Home

Quick Links

Legal & Sitemap

navigation
Home > Trends & Insights > Building a Best-in-Class Financial Team

Newsletter

 

Tuesday, May 1, 2012

Building a Best-in-Class Financial Team


For all the buzz about the accounting and business intelligence technology that is transforming the workplace and increasing productivity, there's still a major issue that CFOs say concerns them: namely, human judgment. Necessary human skill sets, including analytical insight and good judgment, are relatively rare and finding candidates with these attributes can be challenging.

There are a number of possible solutions, says Julia Holian, Director of Armanino’s Executive Search: a CFO could honestly evaluate the capabilities of his or her staff and if the team is found to lack needed skills, decide to:

  • reorganize the department to put the right people in the right positions where they are better suited and will be successful;
  • train the staff in the areas where they are deficient; or
  • supplement the skills of the staff with outside experts.

"You can use outsourcing strategically to create a more flexible workforce," Julia says. "If done correctly, this can deliver a team with the right mix of expertise to complete projects more quickly and efficiently." Julia adds that another strategy would be to realign responsibilities, train in-house staff where it makes sense, and hire skilled talent to "increase your comfort level in areas like compliance and reporting."

Analytical skill is the key to building CFO organizations, notes Julia. "There may be quality information at your staffer's fingertips, but if they don't know how to gain insight from that information, your technology investment will be underutilized and your team will be less effective as the company grows."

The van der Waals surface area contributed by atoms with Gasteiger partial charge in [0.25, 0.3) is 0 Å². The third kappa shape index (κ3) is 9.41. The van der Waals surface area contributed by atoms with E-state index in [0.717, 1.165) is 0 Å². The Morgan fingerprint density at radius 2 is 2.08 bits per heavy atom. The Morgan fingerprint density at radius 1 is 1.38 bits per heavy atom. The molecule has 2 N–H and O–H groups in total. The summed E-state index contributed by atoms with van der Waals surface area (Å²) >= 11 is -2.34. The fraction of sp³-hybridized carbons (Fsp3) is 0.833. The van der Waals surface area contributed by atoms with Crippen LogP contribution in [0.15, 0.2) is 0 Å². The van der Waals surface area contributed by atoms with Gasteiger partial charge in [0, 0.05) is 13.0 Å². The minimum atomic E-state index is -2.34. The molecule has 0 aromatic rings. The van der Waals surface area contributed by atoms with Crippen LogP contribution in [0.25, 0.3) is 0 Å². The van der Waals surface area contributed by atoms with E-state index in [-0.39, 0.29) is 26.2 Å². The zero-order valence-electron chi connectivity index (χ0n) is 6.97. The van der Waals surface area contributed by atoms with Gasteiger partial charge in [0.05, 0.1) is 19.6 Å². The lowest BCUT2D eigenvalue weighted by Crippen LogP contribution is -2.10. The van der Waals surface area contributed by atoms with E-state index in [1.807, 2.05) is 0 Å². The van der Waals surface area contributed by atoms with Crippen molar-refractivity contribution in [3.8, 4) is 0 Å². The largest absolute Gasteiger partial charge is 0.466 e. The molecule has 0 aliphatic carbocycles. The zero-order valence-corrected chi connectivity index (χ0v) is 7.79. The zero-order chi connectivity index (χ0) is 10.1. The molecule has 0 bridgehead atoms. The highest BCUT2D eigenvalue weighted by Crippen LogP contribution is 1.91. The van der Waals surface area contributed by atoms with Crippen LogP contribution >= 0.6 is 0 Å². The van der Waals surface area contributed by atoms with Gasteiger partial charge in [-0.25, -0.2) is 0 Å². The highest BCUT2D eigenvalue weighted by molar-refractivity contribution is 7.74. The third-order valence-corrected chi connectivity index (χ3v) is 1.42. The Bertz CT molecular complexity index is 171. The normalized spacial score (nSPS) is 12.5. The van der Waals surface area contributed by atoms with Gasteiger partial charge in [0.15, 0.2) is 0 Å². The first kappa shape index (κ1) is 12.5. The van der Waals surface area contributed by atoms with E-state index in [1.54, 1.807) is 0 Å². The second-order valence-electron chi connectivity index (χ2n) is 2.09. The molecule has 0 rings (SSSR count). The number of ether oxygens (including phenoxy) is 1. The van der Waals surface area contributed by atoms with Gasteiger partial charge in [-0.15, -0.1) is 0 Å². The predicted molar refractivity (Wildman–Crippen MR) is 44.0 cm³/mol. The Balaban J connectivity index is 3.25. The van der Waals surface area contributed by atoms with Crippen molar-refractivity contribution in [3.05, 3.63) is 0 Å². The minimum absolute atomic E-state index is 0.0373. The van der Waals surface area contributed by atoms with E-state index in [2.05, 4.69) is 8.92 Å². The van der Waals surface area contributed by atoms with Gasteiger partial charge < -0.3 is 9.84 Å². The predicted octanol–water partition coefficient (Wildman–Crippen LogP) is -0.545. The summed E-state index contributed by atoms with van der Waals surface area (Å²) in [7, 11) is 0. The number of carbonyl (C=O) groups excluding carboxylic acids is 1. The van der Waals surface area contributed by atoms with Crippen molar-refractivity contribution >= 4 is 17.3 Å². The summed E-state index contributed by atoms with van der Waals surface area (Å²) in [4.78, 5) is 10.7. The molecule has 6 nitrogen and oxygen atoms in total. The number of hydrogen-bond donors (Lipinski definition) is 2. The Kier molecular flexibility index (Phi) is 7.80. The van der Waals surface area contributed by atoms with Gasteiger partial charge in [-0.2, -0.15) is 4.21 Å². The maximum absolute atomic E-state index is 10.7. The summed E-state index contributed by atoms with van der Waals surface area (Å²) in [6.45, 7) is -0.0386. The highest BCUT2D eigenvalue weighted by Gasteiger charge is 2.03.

If you're in hiring mode, Julia offers these general suggestions:

Write a thorough job description - This is the foundation for a successful hiring process. There's no way you can find ideal employees if you aren't clear on the qualifications for the job. A detailed job description commits you to documenting the skills and experience required for success. Take your time. Do it well.

Set your recruiting partners up for success - Whether you work with an external recruiter or your own human resources team, you need be an active partner in the recruiting and selection process and continually evaluate the essential soft and hard skills required for the right candidate.

Conduct one-on-one interviews - We believe interviews are best conducted one-on-one and in person. Develop behavioral interview questions that directly probe for experience in the required skills. For instance, if analytical skill is crucial, come up with a scenario, real or imagined, that requires the candidate to think through a problem. Note the candidate's spontaneous strategy or path to the solution to gain insight into analytical skills and judgment. Ask the same questions of all candidates to get apples-to-apples comparisons.

Know when and where to be flexible - In most cases, your new hire will not meet all your criteria, but may bring other valuable skills and abilities to your team. Be ready to balance the candidate's skill set and career experience with their interpersonal skills and abilities to compliment your team and blend with your company's culture. After all, the right fit may look slightly different from what you first envisioned.

Be flexible about pedigree. An Ivy-league grad from the top of the class isn't always the best fit. More importantly, consider candidates from a broader spectrum of schools who were above average students with excellent post-graduate track records. These candidates are often more hungry and curious, are not complacent, and have the motivation and drive to contribute to your success.

Julia's final advice? Make the offer yourself. "By personalizing the offer to join your team, you plant the seeds for a positive new relationship that will motivate and inspire the new hire," she says.

COMMENTS

comments powered by Disqus